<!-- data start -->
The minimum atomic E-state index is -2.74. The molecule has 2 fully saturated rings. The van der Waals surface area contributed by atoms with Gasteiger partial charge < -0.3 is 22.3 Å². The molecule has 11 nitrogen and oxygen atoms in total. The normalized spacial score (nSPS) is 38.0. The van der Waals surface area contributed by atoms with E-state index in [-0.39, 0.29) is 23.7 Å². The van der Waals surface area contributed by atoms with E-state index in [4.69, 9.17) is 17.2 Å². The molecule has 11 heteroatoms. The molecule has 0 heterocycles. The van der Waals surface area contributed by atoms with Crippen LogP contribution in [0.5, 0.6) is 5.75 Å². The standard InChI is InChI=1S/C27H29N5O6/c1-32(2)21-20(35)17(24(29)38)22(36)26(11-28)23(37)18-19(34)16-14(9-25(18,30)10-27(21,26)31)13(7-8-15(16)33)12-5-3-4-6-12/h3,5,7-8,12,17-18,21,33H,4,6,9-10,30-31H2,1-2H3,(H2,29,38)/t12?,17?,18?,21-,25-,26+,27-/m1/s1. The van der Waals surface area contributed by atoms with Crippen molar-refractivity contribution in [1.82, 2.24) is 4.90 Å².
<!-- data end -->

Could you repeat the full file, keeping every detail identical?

The minimum atomic E-state index is -2.74. The molecule has 2 fully saturated rings. The van der Waals surface area contributed by atoms with Gasteiger partial charge < -0.3 is 22.3 Å². The molecule has 11 nitrogen and oxygen atoms in total. The normalized spacial score (nSPS) is 38.0. The van der Waals surface area contributed by atoms with E-state index in [-0.39, 0.29) is 23.7 Å². The van der Waals surface area contributed by atoms with E-state index in [4.69, 9.17) is 17.2 Å². The molecule has 11 heteroatoms. The molecule has 0 heterocycles. The van der Waals surface area contributed by atoms with Crippen LogP contribution in [0.5, 0.6) is 5.75 Å². The standard InChI is InChI=1S/C27H29N5O6/c1-32(2)21-20(35)17(24(29)38)22(36)26(11-28)23(37)18-19(34)16-14(9-25(18,30)10-27(21,26)31)13(7-8-15(16)33)12-5-3-4-6-12/h3,5,7-8,12,17-18,21,33H,4,6,9-10,30-31H2,1-2H3,(H2,29,38)/t12?,17?,18?,21-,25-,26+,27-/m1/s1. The van der Waals surface area contributed by atoms with Crippen molar-refractivity contribution in [1.82, 2.24) is 4.90 Å².